5. Click OK. The final leader placement will be where you release the mouse button. In figure 6, the mouse was released to the upper right of the detail circle.
Figure 6. The detail annotation text leader is now located in the upper right.
Note: if you drag the circle center to reposition the detail circle, the leader will attach at the top of the circle.
You may also double-click the Detail view circle in the parent view to access the Detail View Annotation dialog box.
Modifying Section Views
You may modify Section views using the same methods. You can click the section line to reposition and double-click or right-click to access the Section View Annotation dialog box and modify the line placements (figure 7).
1. Double-click the section line, highlighted in blue, and the Section View Annotation dialog box appears, in which you can change the view name.
In this mode, you may reposition any segment of the Section view line by clicking and dragging the mouse until the desired position is achieved. After you click OK, the Section view updates to reflect the changes.
Figure 7. Use the double-click option to modify the placement of the Section view line.
Note: For precise placement, you can use constraints and/or dimensions to define a section line, or a detail circle.
2. Right-clicking the section line in the Front view also gives you the ability to change its layer. Right-click and select Set Layer from the pop-up menu. In figure 8, I moved the section line to the Bend Centers layer, which changes its line pattern and color.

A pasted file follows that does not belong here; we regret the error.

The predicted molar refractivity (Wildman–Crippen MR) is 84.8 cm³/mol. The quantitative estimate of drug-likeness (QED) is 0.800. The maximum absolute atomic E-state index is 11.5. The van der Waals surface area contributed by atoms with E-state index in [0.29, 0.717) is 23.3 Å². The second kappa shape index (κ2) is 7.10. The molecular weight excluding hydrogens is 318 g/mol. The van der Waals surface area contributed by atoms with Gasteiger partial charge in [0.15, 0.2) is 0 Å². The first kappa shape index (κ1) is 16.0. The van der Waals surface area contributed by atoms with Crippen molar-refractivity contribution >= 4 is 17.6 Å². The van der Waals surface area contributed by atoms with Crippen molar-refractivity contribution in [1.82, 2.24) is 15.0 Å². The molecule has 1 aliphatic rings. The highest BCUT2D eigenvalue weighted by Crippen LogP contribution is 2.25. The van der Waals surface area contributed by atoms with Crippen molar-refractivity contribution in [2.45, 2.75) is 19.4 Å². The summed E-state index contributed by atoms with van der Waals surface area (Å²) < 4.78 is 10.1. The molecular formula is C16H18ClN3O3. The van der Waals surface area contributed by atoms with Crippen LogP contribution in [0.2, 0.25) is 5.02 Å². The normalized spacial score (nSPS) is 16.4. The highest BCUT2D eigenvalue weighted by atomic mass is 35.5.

Figure 8. Use layers to control the appearance of the section line.
Modifying Broken Views
You can modify Broken views in a similar manner.
1. Double-click the broken view lines (either the left or the right) to reposition each line independently, or to change parameters such as Style, Angle and Gap Width.
2. Double-click and reposition the left and right broken view lines approximately as shown in figure 9; then change the gap width to 1.000" in the dialog box.
Figure 9. Set the broken view lines.
3. Click OK to apply the changes.
Figure 10. The Broken view is updated to reflect the new position of the broken view lines and the new gap width.
Note: Although the Broken view replaces the original Top view, other views created from the original Top view will not contain the Broken view.
Customizable auxiliary views let you show just what is important for manufacturing and to follow company-mandated formats. Next month we'll explore using Excel spreadsheets to drive your designs. Until then, look for me as the Alibre Assistant online in Alibre Design.
Autodesk Technical Evangelist Lynn Allen guides you through a different AutoCAD feature in every edition of her popular "Circles and Lines" tutorial series. For even more AutoCAD how-to, check out Lynn's quick tips in the Cadalyst Video Gallery. Subscribe to Cadalyst's free Tips & Tools Weekly e-newsletter and we'll notify you every time a new video tip is published. All exclusively from Cadalyst!